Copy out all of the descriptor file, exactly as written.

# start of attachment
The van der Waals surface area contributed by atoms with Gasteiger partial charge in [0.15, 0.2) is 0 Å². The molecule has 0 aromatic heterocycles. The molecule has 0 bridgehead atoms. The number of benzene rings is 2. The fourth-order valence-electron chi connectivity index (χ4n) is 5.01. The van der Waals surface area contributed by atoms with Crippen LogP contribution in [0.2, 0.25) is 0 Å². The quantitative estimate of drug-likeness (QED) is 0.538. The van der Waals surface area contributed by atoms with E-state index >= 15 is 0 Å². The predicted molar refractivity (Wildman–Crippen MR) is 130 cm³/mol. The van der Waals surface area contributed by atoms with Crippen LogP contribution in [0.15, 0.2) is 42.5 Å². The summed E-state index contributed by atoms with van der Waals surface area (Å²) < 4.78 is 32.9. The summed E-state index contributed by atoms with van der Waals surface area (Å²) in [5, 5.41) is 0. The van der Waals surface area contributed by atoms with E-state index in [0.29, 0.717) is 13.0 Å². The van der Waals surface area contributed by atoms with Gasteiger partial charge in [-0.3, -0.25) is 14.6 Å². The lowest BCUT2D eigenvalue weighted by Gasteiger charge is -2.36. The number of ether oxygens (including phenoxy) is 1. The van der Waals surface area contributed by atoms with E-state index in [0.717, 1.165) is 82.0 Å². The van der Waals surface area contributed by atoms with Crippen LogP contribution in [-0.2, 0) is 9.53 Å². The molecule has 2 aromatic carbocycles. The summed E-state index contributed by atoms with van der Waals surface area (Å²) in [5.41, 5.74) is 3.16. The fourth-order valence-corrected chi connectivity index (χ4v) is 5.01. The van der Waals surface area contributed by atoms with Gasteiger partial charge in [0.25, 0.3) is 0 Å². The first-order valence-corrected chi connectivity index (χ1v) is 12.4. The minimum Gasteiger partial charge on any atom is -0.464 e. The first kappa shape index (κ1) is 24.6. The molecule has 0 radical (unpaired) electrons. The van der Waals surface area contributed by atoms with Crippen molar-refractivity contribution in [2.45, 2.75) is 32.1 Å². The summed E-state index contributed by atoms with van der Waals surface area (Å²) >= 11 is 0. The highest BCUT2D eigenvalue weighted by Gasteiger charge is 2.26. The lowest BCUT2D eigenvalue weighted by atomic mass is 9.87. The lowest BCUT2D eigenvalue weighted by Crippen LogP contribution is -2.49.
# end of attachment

The van der Waals surface area contributed by atoms with Gasteiger partial charge in [0.15, 0.2) is 0 Å². The molecule has 0 aromatic heterocycles. The molecule has 0 bridgehead atoms. The number of benzene rings is 2. The fourth-order valence-electron chi connectivity index (χ4n) is 5.01. The van der Waals surface area contributed by atoms with Crippen LogP contribution in [0.2, 0.25) is 0 Å². The quantitative estimate of drug-likeness (QED) is 0.538. The van der Waals surface area contributed by atoms with E-state index >= 15 is 0 Å². The predicted molar refractivity (Wildman–Crippen MR) is 130 cm³/mol. The van der Waals surface area contributed by atoms with Crippen LogP contribution in [0.15, 0.2) is 42.5 Å². The summed E-state index contributed by atoms with van der Waals surface area (Å²) < 4.78 is 32.9. The summed E-state index contributed by atoms with van der Waals surface area (Å²) in [5, 5.41) is 0. The van der Waals surface area contributed by atoms with E-state index in [0.29, 0.717) is 13.0 Å². The van der Waals surface area contributed by atoms with Gasteiger partial charge in [-0.3, -0.25) is 14.6 Å². The lowest BCUT2D eigenvalue weighted by Gasteiger charge is -2.36. The number of ether oxygens (including phenoxy) is 1. The van der Waals surface area contributed by atoms with E-state index in [0.717, 1.165) is 82.0 Å². The van der Waals surface area contributed by atoms with Crippen LogP contribution in [-0.2, 0) is 9.53 Å². The molecule has 2 aromatic carbocycles. The summed E-state index contributed by atoms with van der Waals surface area (Å²) in [5.41, 5.74) is 3.16. The fourth-order valence-corrected chi connectivity index (χ4v) is 5.01. The van der Waals surface area contributed by atoms with Gasteiger partial charge in [0.25, 0.3) is 0 Å². The first-order valence-corrected chi connectivity index (χ1v) is 12.4. The minimum Gasteiger partial charge on any atom is -0.464 e. The first kappa shape index (κ1) is 24.6. The molecule has 0 radical (unpaired) electrons. The van der Waals surface area contributed by atoms with Crippen molar-refractivity contribution in [2.45, 2.75) is 32.1 Å². The summed E-state index contributed by atoms with van der Waals surface area (Å²) >= 11 is 0. The highest BCUT2D eigenvalue weighted by Gasteiger charge is 2.26. The lowest BCUT2D eigenvalue weighted by atomic mass is 9.87. The lowest BCUT2D eigenvalue weighted by Crippen LogP contribution is -2.49.